Beth Groundwater (Guest Blogger)
The relationship between mothers and daughters is one of the strongest and most loving of human connections. At the same time, it is fraught with conflict as the push-pull of adolescent daughters “leaving the nest” chafes both them and their mothers, rubbing emotions raw. The daughter needs to separate from the mother to become a self-sufficient adult. It’s very difficult to accomplish this without the two becoming estranged or at least strained as they find new ways of relating to each other.
I wanted to explore this tug-of-war between mothers and maturing daughters in To Hell in a Handbasket
after writing about the husband-wife relationship in A Real Basket Case. Both books are mysteries, where the plots focus on who-dunnit, but a significant subplot in each is the relationship issue that the amateur sleuth, Claire Hanover, must resolve. In both books the relationship issue is entwined with the mystery plot, so the resolution of one affects the resolution of the other.
This scene where Claire and her college-aged daughter Judy argue about clothing, one of the issues that mothers and daughters fight over the most, is a good example.
When Judy appeared with bleary eyes and tousled hair at the breakfast table the next morning, Claire asked her what she planned to wear to the memorial service.
“I don’t know. I hadn’t thought about it yet, with all the turmoil around here.” She plopped a ladleful of oatmeal into a bowl and started slicing a banana.
Ignoring the barb about the previous night’s argument, Claire asked, “Do you have a dark-colored dress?”
“On a ski trip?” Judy stopped her knife. “Are you kidding, Mom?”“What about black or navy pants and a subdued top?” Most of Judy’s tops could be described as lingerie, though if Judy had a dark-colored ski turtleneck, that might do.
“All I’ve got is ski clothes, jeans, and some strappy tops that I know you won’t approve of. But why’s it matter what I wear? What’s important is that we’re there to honor Stephanie.”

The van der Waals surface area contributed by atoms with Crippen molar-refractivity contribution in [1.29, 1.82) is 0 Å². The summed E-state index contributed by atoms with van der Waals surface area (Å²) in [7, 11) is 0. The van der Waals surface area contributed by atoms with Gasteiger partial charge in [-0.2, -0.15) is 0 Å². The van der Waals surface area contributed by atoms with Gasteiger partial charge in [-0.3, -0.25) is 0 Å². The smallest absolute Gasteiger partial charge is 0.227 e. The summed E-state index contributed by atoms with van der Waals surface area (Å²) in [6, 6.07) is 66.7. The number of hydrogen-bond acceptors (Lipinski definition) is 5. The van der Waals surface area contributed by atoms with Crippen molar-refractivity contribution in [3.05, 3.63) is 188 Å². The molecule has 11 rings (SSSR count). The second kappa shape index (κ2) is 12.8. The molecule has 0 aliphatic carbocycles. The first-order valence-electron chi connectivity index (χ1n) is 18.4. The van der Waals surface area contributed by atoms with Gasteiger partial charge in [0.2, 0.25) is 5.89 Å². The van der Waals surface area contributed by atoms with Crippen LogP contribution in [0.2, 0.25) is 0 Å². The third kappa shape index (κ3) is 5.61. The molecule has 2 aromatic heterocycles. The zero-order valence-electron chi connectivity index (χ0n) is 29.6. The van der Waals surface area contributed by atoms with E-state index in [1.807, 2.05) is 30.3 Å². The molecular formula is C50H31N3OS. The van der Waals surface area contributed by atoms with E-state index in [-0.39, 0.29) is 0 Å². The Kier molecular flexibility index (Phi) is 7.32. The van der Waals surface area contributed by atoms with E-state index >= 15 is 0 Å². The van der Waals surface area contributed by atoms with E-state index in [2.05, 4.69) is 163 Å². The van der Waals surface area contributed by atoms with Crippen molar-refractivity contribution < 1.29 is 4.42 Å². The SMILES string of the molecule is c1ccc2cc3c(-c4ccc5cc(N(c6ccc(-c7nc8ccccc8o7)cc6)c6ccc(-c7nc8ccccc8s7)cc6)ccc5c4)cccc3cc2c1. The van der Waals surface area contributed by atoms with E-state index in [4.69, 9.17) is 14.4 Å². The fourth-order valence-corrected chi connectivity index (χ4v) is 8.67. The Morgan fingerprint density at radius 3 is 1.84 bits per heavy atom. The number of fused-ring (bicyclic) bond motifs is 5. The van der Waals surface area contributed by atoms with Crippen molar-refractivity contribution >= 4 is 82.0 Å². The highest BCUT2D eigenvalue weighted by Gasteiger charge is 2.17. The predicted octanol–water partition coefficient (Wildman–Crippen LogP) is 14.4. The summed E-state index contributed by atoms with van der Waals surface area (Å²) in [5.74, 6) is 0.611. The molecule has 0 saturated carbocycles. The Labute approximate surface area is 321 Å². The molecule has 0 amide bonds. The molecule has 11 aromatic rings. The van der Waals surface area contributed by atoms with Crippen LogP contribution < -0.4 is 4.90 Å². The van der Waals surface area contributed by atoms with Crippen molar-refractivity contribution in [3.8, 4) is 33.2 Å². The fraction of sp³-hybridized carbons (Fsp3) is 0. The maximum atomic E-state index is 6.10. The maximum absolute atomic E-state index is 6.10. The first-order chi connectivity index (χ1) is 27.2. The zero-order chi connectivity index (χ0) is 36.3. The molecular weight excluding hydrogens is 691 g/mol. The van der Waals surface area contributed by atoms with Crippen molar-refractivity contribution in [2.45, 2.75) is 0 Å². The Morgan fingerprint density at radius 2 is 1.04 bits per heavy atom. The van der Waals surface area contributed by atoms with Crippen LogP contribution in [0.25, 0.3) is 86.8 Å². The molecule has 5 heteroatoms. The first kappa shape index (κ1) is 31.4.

“And part of honoring her is showing the family that you care enough to dress respectably.” Claire mentally reviewed the clothes that she had brought with her. “Maybe I have something you can borrow.”
Judy tossed a skeptical glance over her raised spoon at Claire. “C’mon. All your stuff would hang on me.”
I wrote To Hell in a Handbasket while my own daughter was taking steps toward independence in her senior year of high school and freshman year of college. While I hope I wasn't as neurotic as Claire was over letting go of her daughter, it wasn't easy! I had nightmares about my daughter being abducted, raped, tortured, ensnared in the white slave trade, and whatever other horrors my fertile imagination could devise. I told her when she left for college that I needed to hear her voice at least once a week so I knew she was still alive.
Some of my critique partners, especially the men, didn't particularly like Judy, saying she was too cruel to Claire. But women who have gone through this stage with maturing daughters nod their heads and say, “been there, done that.” These emotion-fraught, struggling young women have to take their anger and disappointments out on some target, and they usually choose the safest one—their mothers. Our job as mothers is to absorb the onslaught with a wry sense of humor, while wiping that sly smile off our faces, knowing where the anger comes from, remembering doing it ourselves as adolescents, and realizing that this, too, shall pass.
Beth Groundwater’s first mystery novel, A Real Basket Case, was nominated for a Best First Novel Agatha Award. The second in the Claire Hanover gift basket designer series, To Hell in a Handbasket, has just been released. Between writing spurts, Beth defends her garden from marauding mule deer and wild rabbits and tries to avoid getting black-and-blue on the black and blue ski slopes of Colorado. You can visit her website at http://bethgroundwater.com.